Securing a shared future for wildlife and people

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Photo by Paul Fahy
'Banjo' the Yellow-bellied Glider joey

The world’s only successful breeding program for Yellow-bellied Gliders at Taronga Zoo has welcomed a very special little joey.

The male joey is the 15th born at Taronga and the first for mother ‘Shy’, an orphan that was rescued from the pouch after her mother was found caught in a barbed wire fence.

“Shy was hand-raised by a wildlife carer at Cessnock before finding a home at Taronga. This makes her first joey extra precious, as it shows hand-raising is not a barrier to successful breeding with Yellow-bellied Gliders,” said Keeper, Wendy Gleen.

At four months of age, the joey recently left its mother’s pouch but continues to spend its time nestled safely in its parents’ nesting hollow.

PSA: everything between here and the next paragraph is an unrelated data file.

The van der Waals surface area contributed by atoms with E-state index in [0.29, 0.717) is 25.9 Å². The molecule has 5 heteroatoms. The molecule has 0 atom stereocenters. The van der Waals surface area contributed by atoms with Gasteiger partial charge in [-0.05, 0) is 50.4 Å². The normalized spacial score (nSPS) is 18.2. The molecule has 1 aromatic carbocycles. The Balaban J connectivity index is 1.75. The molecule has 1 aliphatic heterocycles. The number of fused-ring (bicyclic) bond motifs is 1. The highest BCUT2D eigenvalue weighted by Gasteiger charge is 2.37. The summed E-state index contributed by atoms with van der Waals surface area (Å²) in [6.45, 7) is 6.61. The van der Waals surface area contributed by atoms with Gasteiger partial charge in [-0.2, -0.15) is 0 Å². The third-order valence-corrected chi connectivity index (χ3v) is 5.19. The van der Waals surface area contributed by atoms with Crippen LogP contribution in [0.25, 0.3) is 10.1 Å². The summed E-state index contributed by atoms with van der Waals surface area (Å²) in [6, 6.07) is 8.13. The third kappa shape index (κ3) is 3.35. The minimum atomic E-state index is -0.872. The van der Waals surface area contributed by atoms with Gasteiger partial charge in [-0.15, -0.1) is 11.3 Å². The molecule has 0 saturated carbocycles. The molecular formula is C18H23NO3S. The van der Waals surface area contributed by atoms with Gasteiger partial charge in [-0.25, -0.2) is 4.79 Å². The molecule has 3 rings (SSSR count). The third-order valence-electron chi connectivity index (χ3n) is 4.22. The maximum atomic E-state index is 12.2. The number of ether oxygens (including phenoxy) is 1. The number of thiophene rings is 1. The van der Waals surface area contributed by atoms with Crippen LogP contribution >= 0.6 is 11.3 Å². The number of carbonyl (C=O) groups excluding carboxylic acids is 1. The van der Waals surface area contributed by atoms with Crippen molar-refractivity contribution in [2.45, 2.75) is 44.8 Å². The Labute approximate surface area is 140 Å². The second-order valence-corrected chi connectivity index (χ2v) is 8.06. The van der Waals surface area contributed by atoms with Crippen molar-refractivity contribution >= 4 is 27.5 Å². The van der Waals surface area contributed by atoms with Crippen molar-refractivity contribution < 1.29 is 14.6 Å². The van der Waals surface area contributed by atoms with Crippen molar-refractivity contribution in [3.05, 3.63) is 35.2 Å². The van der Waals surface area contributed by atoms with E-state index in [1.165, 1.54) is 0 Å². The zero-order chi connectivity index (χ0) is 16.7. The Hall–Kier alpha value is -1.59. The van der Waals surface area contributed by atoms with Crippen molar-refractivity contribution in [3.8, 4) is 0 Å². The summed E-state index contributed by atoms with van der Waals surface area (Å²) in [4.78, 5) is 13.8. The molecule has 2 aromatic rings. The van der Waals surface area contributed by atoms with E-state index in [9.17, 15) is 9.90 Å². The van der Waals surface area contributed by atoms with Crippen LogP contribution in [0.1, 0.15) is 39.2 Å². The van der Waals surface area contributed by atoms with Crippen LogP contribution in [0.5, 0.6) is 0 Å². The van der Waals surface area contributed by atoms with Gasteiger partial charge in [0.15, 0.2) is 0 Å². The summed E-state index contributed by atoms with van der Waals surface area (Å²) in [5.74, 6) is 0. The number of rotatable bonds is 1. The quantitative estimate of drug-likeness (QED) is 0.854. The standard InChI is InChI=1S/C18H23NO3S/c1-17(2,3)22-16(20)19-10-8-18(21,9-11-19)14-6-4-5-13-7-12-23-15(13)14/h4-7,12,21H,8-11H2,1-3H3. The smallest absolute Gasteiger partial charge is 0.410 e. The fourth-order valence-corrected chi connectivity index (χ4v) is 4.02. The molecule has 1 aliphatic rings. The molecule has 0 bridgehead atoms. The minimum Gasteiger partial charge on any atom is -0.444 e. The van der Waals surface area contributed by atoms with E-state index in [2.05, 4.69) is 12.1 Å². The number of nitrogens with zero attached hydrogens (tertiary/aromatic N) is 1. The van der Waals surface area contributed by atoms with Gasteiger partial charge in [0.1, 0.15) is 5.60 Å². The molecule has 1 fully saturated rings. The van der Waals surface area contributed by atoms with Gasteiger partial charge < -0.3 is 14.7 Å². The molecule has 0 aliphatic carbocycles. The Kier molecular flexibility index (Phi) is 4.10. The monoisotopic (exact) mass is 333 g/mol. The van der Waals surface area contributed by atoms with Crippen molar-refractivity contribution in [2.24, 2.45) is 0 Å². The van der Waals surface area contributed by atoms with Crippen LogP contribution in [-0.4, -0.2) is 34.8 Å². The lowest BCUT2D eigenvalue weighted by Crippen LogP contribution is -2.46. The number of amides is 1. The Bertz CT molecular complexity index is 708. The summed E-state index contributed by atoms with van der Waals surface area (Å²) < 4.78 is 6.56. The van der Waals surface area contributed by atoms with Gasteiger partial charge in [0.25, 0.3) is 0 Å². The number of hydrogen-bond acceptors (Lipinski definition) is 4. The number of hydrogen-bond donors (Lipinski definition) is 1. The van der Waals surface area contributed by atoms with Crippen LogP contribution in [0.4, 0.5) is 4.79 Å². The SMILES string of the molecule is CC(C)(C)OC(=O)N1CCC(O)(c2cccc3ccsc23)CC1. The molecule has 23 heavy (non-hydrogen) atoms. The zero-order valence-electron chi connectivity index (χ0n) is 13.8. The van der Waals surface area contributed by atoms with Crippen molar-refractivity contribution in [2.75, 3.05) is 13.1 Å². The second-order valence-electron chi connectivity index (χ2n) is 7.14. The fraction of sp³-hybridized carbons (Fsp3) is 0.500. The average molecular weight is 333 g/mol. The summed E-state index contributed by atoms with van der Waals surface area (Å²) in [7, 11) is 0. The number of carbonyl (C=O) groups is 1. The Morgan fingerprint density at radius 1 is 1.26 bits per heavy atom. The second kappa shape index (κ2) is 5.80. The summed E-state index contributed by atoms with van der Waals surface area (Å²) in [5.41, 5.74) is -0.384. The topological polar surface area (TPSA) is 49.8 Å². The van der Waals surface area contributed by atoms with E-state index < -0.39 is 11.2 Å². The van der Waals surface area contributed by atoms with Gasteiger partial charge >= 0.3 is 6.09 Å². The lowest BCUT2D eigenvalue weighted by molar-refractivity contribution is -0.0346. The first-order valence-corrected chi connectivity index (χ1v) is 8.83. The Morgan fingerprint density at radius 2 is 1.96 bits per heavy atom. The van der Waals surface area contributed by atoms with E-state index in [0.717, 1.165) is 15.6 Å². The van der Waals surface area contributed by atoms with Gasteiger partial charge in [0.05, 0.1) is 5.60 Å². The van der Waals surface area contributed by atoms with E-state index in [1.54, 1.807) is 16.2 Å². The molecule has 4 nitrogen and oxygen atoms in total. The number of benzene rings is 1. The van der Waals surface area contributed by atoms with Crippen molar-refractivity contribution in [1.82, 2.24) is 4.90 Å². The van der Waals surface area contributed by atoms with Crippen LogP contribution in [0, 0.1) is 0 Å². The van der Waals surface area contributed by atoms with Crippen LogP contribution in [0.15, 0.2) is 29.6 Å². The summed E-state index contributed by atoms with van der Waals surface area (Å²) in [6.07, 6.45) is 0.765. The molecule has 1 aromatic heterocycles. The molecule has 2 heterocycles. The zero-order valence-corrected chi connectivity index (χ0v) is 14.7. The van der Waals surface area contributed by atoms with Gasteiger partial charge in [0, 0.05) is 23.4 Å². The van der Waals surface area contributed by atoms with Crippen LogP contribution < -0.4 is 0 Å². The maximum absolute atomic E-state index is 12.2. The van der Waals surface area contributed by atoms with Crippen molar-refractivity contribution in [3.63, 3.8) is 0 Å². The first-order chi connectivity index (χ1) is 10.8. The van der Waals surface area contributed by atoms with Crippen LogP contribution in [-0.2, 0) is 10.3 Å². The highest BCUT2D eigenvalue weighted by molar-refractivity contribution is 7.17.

“He should start to venture out on his own shortly. He’s looking very healthy and he’s inherited mum’s distinctive dark splotches on the side of his nose,” said Wendy.

Also known as the Fluffy Glider, Yellow-bellied Gliders have remarkably soft fur and can glide up to 140 metres in a single leap. Listed as a vulnerable species due largely to habitat loss, these remarkable marsupials can still be found in bushland at the edge of Sydney, such as Bouddi National Park.

Taronga has joined forces with 160 school students from the Central Coast to help protect gliders and their habitat with the launch of Project Yellow-bellied Glider 2015. The students will learn about the Yellow-bellied Glider and how they can make a real difference to the current decline of the species.

The students were also asked to select a name for Taronga’s newest joey, with keepers choosing ‘Banjo’ at the suggestion of students from Holy Cross Catholic Primary School, Kincumber.

Wendy said others can help ensure a future for Yellow-bellied Gliders by planting native trees and shrubs to create wildlife corridors and protecting mature trees.

“The biggest problem for the gliders is local bushland being broken up by development along the eastern seaboard where they’re found. It takes 120 years for a mature tree to provide a nesting hollow, so they are irreplaceable in our lifetime and we’ve lost so many in recent years” she said.

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